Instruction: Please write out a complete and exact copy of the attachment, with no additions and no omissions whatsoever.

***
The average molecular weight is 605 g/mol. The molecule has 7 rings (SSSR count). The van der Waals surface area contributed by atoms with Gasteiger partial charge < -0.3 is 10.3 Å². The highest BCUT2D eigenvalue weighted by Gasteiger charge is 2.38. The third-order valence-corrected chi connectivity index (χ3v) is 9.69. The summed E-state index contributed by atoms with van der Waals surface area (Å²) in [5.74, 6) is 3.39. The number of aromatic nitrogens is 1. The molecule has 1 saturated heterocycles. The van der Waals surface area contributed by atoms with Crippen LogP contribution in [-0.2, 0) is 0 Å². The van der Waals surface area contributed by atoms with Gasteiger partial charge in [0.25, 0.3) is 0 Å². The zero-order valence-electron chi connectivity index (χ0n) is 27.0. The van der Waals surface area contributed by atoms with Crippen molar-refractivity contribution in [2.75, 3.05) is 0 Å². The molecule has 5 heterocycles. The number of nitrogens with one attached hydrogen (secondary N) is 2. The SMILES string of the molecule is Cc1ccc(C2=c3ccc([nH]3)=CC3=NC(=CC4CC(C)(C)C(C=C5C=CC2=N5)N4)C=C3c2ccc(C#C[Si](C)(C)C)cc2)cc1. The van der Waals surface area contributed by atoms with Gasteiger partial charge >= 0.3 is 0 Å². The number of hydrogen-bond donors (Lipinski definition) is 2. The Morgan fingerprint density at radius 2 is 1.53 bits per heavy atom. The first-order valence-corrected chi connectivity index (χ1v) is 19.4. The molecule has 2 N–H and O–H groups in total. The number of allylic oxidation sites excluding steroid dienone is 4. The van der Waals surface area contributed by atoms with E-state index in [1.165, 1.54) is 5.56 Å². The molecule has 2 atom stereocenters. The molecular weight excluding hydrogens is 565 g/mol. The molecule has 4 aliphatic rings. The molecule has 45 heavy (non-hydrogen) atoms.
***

The average molecular weight is 605 g/mol. The molecule has 7 rings (SSSR count). The van der Waals surface area contributed by atoms with Gasteiger partial charge < -0.3 is 10.3 Å². The highest BCUT2D eigenvalue weighted by Gasteiger charge is 2.38. The third-order valence-corrected chi connectivity index (χ3v) is 9.69. The summed E-state index contributed by atoms with van der Waals surface area (Å²) in [5.74, 6) is 3.39. The number of aromatic nitrogens is 1. The molecule has 1 saturated heterocycles. The van der Waals surface area contributed by atoms with Crippen LogP contribution in [-0.2, 0) is 0 Å². The van der Waals surface area contributed by atoms with Gasteiger partial charge in [0.25, 0.3) is 0 Å². The zero-order valence-electron chi connectivity index (χ0n) is 27.0. The van der Waals surface area contributed by atoms with Crippen molar-refractivity contribution in [2.75, 3.05) is 0 Å². The molecule has 5 heterocycles. The number of nitrogens with one attached hydrogen (secondary N) is 2. The SMILES string of the molecule is Cc1ccc(C2=c3ccc([nH]3)=CC3=NC(=CC4CC(C)(C)C(C=C5C=CC2=N5)N4)C=C3c2ccc(C#C[Si](C)(C)C)cc2)cc1. The van der Waals surface area contributed by atoms with Gasteiger partial charge >= 0.3 is 0 Å². The number of hydrogen-bond donors (Lipinski definition) is 2. The Morgan fingerprint density at radius 2 is 1.53 bits per heavy atom. The first-order valence-corrected chi connectivity index (χ1v) is 19.4. The molecule has 2 N–H and O–H groups in total. The number of allylic oxidation sites excluding steroid dienone is 4. The van der Waals surface area contributed by atoms with E-state index in [1.165, 1.54) is 5.56 Å². The molecule has 2 atom stereocenters. The molecular weight excluding hydrogens is 565 g/mol. The molecule has 4 aliphatic rings. The molecule has 45 heavy (non-hydrogen) atoms.